Tinetti is a national leader in the move to patient-centric medicine—the shift from treating diseases to treating people, and letting patients set their health priorities. This shift is nothing less than a revolution in medicine. In 2004, Tinetti worked with Terri Fried, MD, to co-author an article published in the American Journal of Medicine titled “The End of the Disease Era.” The authors argued that traditional specialty-oriented medicine led to much overtreatment, undertreatment, and mistreatment. They were met with harsh criticism from some in the medical community. “An editorial in the same issue basically called me a quack. I was very proud of that,” Tinetti says. “Today the approach is broadly accepted, but it’s still early days in terms of doctors acting on it.”
The patient-centric coordinated care approach is particularly relevant to older adults. They frequently have multiple diseases, each treated by a different specialist. A pharmaceutical therapy prescribed for one disease or condition might interact negatively with one prescribed for another disease—a phenomenon that Tinetti calls “therapeutic competition.” In addition, a drug might make a patient drowsy or lightheaded, which could lead to falls or interfere with the person’s enjoyment of life. “We should be talking to patients about their important health goals,” says Tinetti. “Then you align the care with their priorities.” She cautions that there will inevitably be trade-offs between length of life and quality of life.
In order to treat patients this way, primary care physicians and specialists must see themselves as part of a collaborative team. Tinetti has developed a coordination method that she calls “patient priorities care.” The approach was piloted in 2016 at the ProHealth Physicians’ primary care practice in Bristol, Connecticut. Facilitators kicked off the process by meeting with patients in person to “capture the patient’s voice,” says Kizzy Hernandez-Bigos, who was one of the facilitators.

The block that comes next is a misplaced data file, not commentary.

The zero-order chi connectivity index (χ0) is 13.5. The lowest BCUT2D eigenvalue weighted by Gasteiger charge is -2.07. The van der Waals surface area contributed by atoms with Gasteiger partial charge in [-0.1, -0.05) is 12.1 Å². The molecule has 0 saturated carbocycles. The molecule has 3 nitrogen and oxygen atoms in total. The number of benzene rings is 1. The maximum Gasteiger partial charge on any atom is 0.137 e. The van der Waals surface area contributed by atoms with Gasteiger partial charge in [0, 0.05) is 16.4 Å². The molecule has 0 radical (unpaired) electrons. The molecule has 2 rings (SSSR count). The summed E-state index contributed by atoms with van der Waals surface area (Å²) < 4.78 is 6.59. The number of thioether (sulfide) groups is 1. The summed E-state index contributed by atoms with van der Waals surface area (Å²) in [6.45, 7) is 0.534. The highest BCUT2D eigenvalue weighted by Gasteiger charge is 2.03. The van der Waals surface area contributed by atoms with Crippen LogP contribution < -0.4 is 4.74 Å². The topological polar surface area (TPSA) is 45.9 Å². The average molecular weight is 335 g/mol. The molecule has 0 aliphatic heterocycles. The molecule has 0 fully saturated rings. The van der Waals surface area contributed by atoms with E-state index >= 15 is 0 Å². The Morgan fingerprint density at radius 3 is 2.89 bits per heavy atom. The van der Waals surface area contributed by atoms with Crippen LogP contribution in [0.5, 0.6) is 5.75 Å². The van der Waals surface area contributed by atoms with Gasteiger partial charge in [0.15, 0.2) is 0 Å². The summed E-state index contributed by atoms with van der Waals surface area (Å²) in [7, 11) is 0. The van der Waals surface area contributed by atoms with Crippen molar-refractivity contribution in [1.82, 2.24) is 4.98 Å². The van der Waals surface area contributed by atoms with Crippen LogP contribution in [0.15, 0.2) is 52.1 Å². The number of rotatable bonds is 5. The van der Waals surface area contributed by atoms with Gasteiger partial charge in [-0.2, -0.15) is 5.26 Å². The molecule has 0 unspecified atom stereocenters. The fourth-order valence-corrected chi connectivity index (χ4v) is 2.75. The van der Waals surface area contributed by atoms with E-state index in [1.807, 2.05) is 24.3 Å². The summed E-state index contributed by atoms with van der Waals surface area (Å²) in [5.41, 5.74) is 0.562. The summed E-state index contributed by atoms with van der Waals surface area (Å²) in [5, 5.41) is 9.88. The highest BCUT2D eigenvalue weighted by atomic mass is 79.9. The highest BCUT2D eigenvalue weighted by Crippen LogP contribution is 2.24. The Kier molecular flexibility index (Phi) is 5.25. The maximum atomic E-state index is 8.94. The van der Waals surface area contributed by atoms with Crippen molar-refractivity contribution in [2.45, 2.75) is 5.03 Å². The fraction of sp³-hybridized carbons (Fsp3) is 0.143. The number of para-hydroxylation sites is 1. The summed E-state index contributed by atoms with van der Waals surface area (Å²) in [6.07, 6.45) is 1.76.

The facilitators handed narrative reports to primary care physicians, who worked with cardiologists to develop holistic and personalized care strategies. Jonathan Rosen, MD, who at the time led ProHealth’s research arm, said that after the pilot was concluded, his group briefed hundreds of clinicians at the practice’s 80 locations in Connecticut. “We have to help patients get off the therapeutic treadmill,” he says. “It made us take two steps back and broaden our thinking to put more focus on patients’ concerns.”
Tinetti foresees a time when primary care physicians caring for older adults will operate like orchestra conductors coordinating teams of specialists on behalf of patients. She and her Yale School of Medicine associates have designed a self-directed method for patients to prepare a report for their physicians. In addition, they’re helping health care systems train physicians and other care providers to use the techniques pioneered at ProHealth. You can learn more about the method on their website, https://patientprioritiescare.org.
Chaudhry’s work in geriatrics focuses on some of the softer elements of medicine as well. Her SILVER-AMI study of patients 75 and older at nearly 100 cardiology practices around the country demonstrated the importance of social support in improving older adults’ recovery from heart attacks. The researchers studied five key social factors. They found that people who don’t have somebody to turn to for advice were readmitted to the hospital at a higher rate; and there was also a higher death rate among those with low emotional support. “Emotional support is critical, and it underscores the importance of providing services that enable seniors to live socially well-connected lives,” says Chaudhry.
That would be no surprise to Caroline Mayer, the 97-year-old lover of life whose story led off this article, but it’s a useful reminder to primary care physicians and specialists alike to always make the patient’s feelings a priority in health care.